God gave to Moses his law, and everyone in his day broke it repeatedly. So has everyone done since then as well.
So did God screw up? Did one of his plans fail ... and fail big?
Nope. Because the purpose of the law wasn't to save mankind.
Instead, the purpose of the law was to show man how sinful he really was. It was to show him how far from God he was.
Paul says, "I would not have known sin if it were not for the law" (Rom 7:7 HCSB).
On average, people think they're pretty good Joes, because they compare themselves to the slobs around them. And so they think they're good in God's sight. But they're not.
So how does God get them to see that? He gives them the law, which is the expression of his will for us. Then, when they see the law, they see how sinful they are.
Paul gives the example of coveting. He didn't realize he was a sinner until the law told him, "Don't covet," and then he realizes, "Wow! I'm a coveter" (see Rom 7:8).
The purpose of the law is not to save us, but to show us how sinful we are so that we do, in fact seek out salvation. But salvation is not found in the law. It's found in Christ, through faith in Christ. This is the gist of Gal 3:19-26. "So the law was put in charge to lead us to Christ that we might be justified by faith" (Gal 3:24 NIV).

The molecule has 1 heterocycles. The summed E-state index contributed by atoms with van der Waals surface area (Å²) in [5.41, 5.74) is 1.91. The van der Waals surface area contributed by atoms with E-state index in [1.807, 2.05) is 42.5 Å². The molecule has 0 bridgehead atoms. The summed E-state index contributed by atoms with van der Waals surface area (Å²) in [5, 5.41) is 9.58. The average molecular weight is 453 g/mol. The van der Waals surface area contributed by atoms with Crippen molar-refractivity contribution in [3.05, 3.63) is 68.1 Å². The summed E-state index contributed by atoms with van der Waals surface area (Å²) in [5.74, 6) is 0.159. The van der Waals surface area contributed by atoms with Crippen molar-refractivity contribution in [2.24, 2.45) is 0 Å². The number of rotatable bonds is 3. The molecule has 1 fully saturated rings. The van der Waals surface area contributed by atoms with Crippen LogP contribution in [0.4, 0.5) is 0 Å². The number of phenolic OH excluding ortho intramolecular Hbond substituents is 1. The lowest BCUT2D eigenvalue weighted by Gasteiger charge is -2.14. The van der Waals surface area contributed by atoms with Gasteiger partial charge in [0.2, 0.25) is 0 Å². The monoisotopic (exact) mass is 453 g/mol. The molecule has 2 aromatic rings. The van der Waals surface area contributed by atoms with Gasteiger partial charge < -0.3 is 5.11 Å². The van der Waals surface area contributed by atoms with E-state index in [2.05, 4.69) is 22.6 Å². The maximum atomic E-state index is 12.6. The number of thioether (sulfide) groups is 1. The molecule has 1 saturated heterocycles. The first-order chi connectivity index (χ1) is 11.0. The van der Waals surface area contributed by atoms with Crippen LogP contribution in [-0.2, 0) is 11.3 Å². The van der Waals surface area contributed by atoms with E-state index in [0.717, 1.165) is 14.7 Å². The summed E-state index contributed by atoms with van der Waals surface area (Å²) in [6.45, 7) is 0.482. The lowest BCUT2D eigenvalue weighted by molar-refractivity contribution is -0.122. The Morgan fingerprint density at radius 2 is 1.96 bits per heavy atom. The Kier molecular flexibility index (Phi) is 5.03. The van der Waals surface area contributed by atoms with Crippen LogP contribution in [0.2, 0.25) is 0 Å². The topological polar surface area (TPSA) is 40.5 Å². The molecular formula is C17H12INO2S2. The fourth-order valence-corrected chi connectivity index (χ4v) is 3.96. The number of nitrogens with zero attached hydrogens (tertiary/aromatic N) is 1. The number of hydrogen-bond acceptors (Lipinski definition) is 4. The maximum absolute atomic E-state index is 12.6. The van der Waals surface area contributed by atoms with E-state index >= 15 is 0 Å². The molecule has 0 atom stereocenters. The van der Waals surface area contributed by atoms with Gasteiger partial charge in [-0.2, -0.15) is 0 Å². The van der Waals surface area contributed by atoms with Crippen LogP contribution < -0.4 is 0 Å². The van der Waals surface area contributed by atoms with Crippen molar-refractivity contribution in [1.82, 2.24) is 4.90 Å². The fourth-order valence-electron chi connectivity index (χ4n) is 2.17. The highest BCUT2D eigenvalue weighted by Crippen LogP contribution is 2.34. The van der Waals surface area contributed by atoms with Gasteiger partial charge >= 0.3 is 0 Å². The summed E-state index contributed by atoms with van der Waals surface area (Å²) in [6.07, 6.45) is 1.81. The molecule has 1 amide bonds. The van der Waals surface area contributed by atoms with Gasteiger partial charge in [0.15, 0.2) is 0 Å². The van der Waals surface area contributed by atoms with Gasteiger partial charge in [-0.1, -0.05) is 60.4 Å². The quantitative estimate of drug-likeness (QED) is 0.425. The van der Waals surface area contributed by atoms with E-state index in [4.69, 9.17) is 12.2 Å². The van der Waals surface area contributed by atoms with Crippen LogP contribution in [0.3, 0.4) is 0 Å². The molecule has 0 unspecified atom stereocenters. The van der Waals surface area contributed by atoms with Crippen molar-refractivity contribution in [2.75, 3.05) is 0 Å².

One final illustration. The law is like an annual physical at the doctor. You're feeling fine, but you go get your annual physical because it's a smart thing to do. And the physical reveals you have something drastically wrong, a dreaded disease. So your doctor sends you to specialists, and the specialists take charge of your care, and in a few months' time, the disease is gone.
Now what did the physical do? It didn't fix the problem. Instead it revealed the problem so that you could get it fixed. That's the law. It reveals, but it doesn't fix. It merely shows you that you really need Christ and his salvation.